Martinez's second lawyer, Glen Garber, took over the representation several weeks before trial, after the superseding indictment. He attests that he promptly asked the Government to extend a plea offer carrying a five-year mandatory minimum sentence. However, Garber states, the Government was "unwilling to do so"; Garber understood that, after the superseding indictment, "the window of opportunity to obtain a plea offer to the lesser 21 U.S.C. § 841(b)(1)(B) [count] was foreclosed." Dkt. 84 at 11-13 ("Garber Decl."), ¶ 5; see also Williams Decl. ¶ 8 (attesting that on or about January 29, 2014, Garber asked whether Martinez could plead guilty to a single count carrying a five-year mandatory minimum sentence, and Williams said no).

         There is, therefore, no factual basis for Martinez's claim of ineffective assistance of counsel. He cannot claim ineffective assistance of counsel based on the failure to convey to him a plea offer that did not exist. See Diallo v. United States, 2014 WL 4460364, at *4 (S.D.N.Y. Sept. 10, 2014); Ortega v. United States, 2012 WL 2478277 (S.D.N.Y. June 27, 2012).

         2. Martinez's second claim of ineffective assistance fails for related reasons. He asserts that Reick failed to counsel him on the relative benefits of pleading guilty to an offense carrying a five-year offense versus going to trial (and exposing himself to the risk of a mandatory 10-year sentence). This claim fails because there is no competent evidence that a plea offer was ever made to him that would have enabled Martinez to avoided exposure to a charge carrying a 10-year mandatory minimum sentence. Martinez relatedly claims that Reick never informed him of the 10-year maximum sentence that would apply if convicted on the conspiracy count. But even assuming arguendo the truth of this factual claim-and that Garber, too, failed to notify Martinez of the sentencing consequences of a conviction, a claim that Martinez does not make- it would not afford Martinez relief under Strickland, because there would be no prejudice to Martinez from this lapse: The alternative course that Martinez posits-pleading solely to a count carrying a five-year mandatory minimum sentence-was not available to him.

         3. Martinez next faults Garber for failing to press claims at trial or on appeal as to drug weight. That claim is frivolous. Brito's testimony recounted multiple instances in which he and Martinez had participated in multi-kilogram cocaine transactions. That testimony easily supplied a sufficient basis for the jury's finding that Martinez had participated in a conspiracy involving at least five kilograms of cocaine. While Garber vigorously sought at trial to impeach Brito on that point, the jury was entitled to credit Brito's testimony. There was no legal basis at sentencing or on appeal to ask the Court to set aside the jury's finding.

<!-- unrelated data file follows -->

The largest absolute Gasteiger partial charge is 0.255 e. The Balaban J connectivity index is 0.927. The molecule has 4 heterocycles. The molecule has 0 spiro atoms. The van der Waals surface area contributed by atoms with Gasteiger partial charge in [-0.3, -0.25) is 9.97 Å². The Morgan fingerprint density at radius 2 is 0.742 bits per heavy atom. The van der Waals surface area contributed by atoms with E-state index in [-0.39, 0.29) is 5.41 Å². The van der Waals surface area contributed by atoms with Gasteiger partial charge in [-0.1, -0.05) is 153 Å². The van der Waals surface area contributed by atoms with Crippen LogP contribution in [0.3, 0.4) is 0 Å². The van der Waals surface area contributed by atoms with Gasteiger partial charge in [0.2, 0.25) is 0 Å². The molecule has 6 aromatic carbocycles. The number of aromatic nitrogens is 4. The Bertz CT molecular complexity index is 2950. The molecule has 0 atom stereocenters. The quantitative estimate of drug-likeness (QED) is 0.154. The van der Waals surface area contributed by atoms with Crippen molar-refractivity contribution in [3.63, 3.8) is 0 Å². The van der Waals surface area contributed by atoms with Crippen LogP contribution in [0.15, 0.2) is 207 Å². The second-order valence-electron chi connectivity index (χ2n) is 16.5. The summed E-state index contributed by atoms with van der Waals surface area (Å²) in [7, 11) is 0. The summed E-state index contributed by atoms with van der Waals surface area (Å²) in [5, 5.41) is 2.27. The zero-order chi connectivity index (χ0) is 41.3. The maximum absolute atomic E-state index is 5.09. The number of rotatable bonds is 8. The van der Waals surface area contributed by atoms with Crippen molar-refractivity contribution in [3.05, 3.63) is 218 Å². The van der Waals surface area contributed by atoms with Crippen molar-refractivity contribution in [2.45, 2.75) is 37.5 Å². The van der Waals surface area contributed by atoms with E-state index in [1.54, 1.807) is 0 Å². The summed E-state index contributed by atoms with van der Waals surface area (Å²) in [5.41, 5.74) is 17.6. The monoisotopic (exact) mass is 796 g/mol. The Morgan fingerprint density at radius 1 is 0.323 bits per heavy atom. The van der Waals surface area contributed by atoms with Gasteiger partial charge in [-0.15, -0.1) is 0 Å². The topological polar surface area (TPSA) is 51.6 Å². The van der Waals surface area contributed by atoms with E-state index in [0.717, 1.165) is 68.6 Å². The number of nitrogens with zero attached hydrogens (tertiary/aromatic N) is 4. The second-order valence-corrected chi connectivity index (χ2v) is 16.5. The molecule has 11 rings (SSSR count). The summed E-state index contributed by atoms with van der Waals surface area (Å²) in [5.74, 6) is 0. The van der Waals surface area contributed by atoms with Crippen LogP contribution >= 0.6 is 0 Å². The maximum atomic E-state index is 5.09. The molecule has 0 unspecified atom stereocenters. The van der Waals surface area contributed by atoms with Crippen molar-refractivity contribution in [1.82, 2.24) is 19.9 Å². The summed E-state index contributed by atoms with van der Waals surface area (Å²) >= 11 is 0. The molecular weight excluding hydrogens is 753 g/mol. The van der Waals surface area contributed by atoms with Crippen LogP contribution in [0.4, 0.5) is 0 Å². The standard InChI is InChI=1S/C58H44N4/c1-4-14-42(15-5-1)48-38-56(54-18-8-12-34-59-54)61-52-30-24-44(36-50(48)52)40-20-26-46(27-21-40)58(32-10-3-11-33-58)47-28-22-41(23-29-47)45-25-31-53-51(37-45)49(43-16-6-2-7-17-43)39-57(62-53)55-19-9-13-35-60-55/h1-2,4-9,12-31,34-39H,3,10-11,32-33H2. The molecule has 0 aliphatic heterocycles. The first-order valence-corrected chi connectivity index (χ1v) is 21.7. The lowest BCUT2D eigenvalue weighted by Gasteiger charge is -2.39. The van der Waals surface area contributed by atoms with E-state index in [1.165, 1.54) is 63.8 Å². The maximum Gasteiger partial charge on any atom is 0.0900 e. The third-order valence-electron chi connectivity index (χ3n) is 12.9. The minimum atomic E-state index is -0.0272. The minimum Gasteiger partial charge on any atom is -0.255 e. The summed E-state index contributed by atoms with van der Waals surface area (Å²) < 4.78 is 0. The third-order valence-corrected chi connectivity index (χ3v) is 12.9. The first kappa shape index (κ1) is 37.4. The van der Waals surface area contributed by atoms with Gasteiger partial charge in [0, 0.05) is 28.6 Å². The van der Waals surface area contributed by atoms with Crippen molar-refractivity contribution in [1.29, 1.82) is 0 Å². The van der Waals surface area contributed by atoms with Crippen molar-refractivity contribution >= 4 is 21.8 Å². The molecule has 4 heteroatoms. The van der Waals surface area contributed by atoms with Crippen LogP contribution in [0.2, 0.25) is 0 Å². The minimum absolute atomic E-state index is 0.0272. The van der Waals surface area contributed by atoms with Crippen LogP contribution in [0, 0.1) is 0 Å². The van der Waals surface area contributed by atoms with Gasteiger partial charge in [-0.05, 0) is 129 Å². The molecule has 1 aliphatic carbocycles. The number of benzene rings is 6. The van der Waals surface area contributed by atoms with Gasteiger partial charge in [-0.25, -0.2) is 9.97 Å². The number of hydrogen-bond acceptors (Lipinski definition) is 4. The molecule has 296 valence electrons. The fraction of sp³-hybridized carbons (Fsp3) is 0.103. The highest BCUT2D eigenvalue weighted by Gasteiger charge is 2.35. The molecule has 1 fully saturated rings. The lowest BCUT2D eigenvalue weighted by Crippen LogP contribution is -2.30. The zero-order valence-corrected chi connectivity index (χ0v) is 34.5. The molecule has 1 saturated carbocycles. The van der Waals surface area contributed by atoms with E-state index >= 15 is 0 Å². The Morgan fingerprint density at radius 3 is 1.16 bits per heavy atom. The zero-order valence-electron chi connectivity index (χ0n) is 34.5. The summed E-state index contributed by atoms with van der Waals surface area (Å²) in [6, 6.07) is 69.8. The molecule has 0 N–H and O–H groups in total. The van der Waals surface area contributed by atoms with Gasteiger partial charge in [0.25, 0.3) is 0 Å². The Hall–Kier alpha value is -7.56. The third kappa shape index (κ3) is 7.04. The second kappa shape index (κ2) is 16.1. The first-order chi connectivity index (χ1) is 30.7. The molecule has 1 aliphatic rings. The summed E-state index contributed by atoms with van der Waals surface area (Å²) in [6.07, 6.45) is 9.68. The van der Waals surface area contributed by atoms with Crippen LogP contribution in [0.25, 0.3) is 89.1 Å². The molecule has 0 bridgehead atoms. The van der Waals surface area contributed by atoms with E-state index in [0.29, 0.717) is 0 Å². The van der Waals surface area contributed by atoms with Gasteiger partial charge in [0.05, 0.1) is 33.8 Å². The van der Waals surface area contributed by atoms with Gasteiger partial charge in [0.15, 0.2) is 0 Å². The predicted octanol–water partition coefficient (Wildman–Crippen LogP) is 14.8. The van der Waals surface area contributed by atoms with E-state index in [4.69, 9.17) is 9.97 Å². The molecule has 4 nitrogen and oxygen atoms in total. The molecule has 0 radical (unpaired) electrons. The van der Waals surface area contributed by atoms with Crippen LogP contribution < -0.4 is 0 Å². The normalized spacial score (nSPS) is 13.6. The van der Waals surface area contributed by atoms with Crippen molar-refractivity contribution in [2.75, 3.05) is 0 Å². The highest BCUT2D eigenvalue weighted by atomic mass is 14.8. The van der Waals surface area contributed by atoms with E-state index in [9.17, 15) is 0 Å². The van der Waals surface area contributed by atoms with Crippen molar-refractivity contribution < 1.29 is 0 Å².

4. Finally, Martinez faults Garber for not calling a defense chemist at trial. That claim is meritless, for the reasons stated by the Government in its memorandum of law. The purpose of such testimony, as envisioned by Martinez, would not have been to challenge the evidence of the cocaine recovered from Martinez's car. Rather, it would have been to adduce background facts about other controlled substances that were referenced in Martinez's text messages with Brito. As the Government recounts, the Court gave Garber substantial latitude on cross-examination of the Government's chemist to probe these points, and Garber largely established them by that means. That Garber did not call an independent defense expert on this point was not an act of substandard lawyering, nor one that caused any prejudice to Martinez. On the contrary, viewing Garber's performance in totality, the Court's judgment was that Garber was both energetic and effective in Martinez's defense. This case is a far cry from one in which counsel's performance was ineffective, For these reasons, the Court denies Martinez's petition pursuant to § 2255, and dismisses that petition. The Clerk of Court is respectfully directed to terminate the motions pending at No. 16 Civ. 6135, Dkt. 6, and No. 13 Cr. 699, Dkts. 73 and 87, and to close this case.

         The Court declines to issue a certificate of appealability. Martinez has not made a substantial showing of a denial of a federal right, and appellate review is therefore not warranted. Love v. McCray,413 F.3d 192, 195 (2d Cir. 2005); 28 U.S.C. § 2253. The Court certifies, pursuant to 28 U.S.C. § 1915(a)(3), that any appeal from this Order would not be taken in good faith, and therefore in ...